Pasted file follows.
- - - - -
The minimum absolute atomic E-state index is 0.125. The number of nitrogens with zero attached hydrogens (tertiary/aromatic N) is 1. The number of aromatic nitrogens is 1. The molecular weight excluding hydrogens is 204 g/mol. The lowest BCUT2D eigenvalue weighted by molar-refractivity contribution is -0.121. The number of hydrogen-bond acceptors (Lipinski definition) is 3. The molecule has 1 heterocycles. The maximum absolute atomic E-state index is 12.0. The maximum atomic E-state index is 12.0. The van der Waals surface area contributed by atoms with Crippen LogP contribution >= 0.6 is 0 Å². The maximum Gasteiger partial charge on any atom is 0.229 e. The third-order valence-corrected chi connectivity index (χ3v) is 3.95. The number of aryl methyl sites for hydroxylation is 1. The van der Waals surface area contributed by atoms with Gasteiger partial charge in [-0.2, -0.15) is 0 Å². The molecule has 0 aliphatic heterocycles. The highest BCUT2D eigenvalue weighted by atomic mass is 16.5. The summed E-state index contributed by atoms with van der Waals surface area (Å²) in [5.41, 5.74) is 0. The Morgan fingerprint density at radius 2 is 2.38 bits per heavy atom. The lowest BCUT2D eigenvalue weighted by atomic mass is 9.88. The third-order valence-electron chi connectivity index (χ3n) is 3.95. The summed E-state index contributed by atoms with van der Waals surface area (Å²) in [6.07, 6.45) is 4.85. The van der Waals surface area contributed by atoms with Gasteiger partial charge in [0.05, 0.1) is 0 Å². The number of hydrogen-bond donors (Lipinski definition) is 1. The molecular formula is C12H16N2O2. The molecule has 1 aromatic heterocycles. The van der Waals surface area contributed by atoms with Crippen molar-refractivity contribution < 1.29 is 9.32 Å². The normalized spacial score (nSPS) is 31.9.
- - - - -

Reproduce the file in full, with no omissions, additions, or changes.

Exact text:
The minimum absolute atomic E-state index is 0.125. The number of nitrogens with zero attached hydrogens (tertiary/aromatic N) is 1. The number of aromatic nitrogens is 1. The molecular weight excluding hydrogens is 204 g/mol. The lowest BCUT2D eigenvalue weighted by molar-refractivity contribution is -0.121. The number of hydrogen-bond acceptors (Lipinski definition) is 3. The molecule has 1 heterocycles. The maximum absolute atomic E-state index is 12.0. The maximum atomic E-state index is 12.0. The van der Waals surface area contributed by atoms with Crippen LogP contribution >= 0.6 is 0 Å². The maximum Gasteiger partial charge on any atom is 0.229 e. The third-order valence-corrected chi connectivity index (χ3v) is 3.95. The number of aryl methyl sites for hydroxylation is 1. The van der Waals surface area contributed by atoms with Gasteiger partial charge in [-0.2, -0.15) is 0 Å². The molecule has 0 aliphatic heterocycles. The highest BCUT2D eigenvalue weighted by atomic mass is 16.5. The summed E-state index contributed by atoms with van der Waals surface area (Å²) in [5.41, 5.74) is 0. The Morgan fingerprint density at radius 2 is 2.38 bits per heavy atom. The lowest BCUT2D eigenvalue weighted by atomic mass is 9.88. The third-order valence-electron chi connectivity index (χ3n) is 3.95. The summed E-state index contributed by atoms with van der Waals surface area (Å²) in [6.07, 6.45) is 4.85. The van der Waals surface area contributed by atoms with Gasteiger partial charge in [0.05, 0.1) is 0 Å². The number of hydrogen-bond donors (Lipinski definition) is 1. The molecular formula is C12H16N2O2. The molecule has 1 aromatic heterocycles. The van der Waals surface area contributed by atoms with Crippen molar-refractivity contribution < 1.29 is 9.32 Å². The normalized spacial score (nSPS) is 31.9.